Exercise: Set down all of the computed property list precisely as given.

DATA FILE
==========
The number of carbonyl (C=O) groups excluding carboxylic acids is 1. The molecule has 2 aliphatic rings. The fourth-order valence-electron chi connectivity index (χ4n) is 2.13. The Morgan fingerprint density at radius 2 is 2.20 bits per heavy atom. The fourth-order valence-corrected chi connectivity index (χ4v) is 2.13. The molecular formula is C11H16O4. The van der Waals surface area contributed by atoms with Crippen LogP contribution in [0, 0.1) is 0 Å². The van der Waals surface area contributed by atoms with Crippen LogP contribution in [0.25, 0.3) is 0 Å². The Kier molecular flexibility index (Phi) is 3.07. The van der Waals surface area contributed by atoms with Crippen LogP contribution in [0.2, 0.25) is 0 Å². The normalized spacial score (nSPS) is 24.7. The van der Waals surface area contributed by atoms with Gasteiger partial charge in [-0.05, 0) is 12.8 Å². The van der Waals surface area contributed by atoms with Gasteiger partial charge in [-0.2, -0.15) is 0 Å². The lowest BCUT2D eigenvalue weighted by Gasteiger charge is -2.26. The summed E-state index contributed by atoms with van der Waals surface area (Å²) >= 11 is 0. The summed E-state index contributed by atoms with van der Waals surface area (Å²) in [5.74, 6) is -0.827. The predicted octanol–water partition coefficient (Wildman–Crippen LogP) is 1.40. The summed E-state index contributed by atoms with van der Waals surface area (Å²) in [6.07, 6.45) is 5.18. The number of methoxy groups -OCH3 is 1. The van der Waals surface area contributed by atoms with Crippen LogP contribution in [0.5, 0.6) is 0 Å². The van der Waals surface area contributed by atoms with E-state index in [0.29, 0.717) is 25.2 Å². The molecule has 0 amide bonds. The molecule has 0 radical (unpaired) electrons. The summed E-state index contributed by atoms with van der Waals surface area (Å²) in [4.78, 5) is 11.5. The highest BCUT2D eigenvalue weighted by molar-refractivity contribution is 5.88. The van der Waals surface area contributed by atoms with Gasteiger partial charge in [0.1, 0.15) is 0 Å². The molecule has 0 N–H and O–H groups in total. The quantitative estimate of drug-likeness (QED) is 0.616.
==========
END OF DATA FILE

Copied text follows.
The number of carbonyl (C=O) groups excluding carboxylic acids is 1. The molecule has 2 aliphatic rings. The fourth-order valence-electron chi connectivity index (χ4n) is 2.13. The Morgan fingerprint density at radius 2 is 2.20 bits per heavy atom. The fourth-order valence-corrected chi connectivity index (χ4v) is 2.13. The molecular formula is C11H16O4. The van der Waals surface area contributed by atoms with Crippen LogP contribution in [0, 0.1) is 0 Å². The van der Waals surface area contributed by atoms with Crippen LogP contribution in [0.25, 0.3) is 0 Å². The Kier molecular flexibility index (Phi) is 3.07. The van der Waals surface area contributed by atoms with Crippen LogP contribution in [0.2, 0.25) is 0 Å². The normalized spacial score (nSPS) is 24.7. The van der Waals surface area contributed by atoms with Gasteiger partial charge in [-0.05, 0) is 12.8 Å². The van der Waals surface area contributed by atoms with Gasteiger partial charge in [-0.2, -0.15) is 0 Å². The lowest BCUT2D eigenvalue weighted by Gasteiger charge is -2.26. The summed E-state index contributed by atoms with van der Waals surface area (Å²) >= 11 is 0. The summed E-state index contributed by atoms with van der Waals surface area (Å²) in [5.74, 6) is -0.827. The predicted octanol–water partition coefficient (Wildman–Crippen LogP) is 1.40. The summed E-state index contributed by atoms with van der Waals surface area (Å²) in [6.07, 6.45) is 5.18. The number of methoxy groups -OCH3 is 1. The van der Waals surface area contributed by atoms with Crippen LogP contribution in [0.5, 0.6) is 0 Å². The van der Waals surface area contributed by atoms with E-state index in [0.29, 0.717) is 25.2 Å². The molecule has 0 amide bonds. The molecule has 0 radical (unpaired) electrons. The summed E-state index contributed by atoms with van der Waals surface area (Å²) in [4.78, 5) is 11.5. The highest BCUT2D eigenvalue weighted by molar-refractivity contribution is 5.88. The van der Waals surface area contributed by atoms with Gasteiger partial charge in [0.1, 0.15) is 0 Å². The molecule has 0 N–H and O–H groups in total. The quantitative estimate of drug-likeness (QED) is 0.616.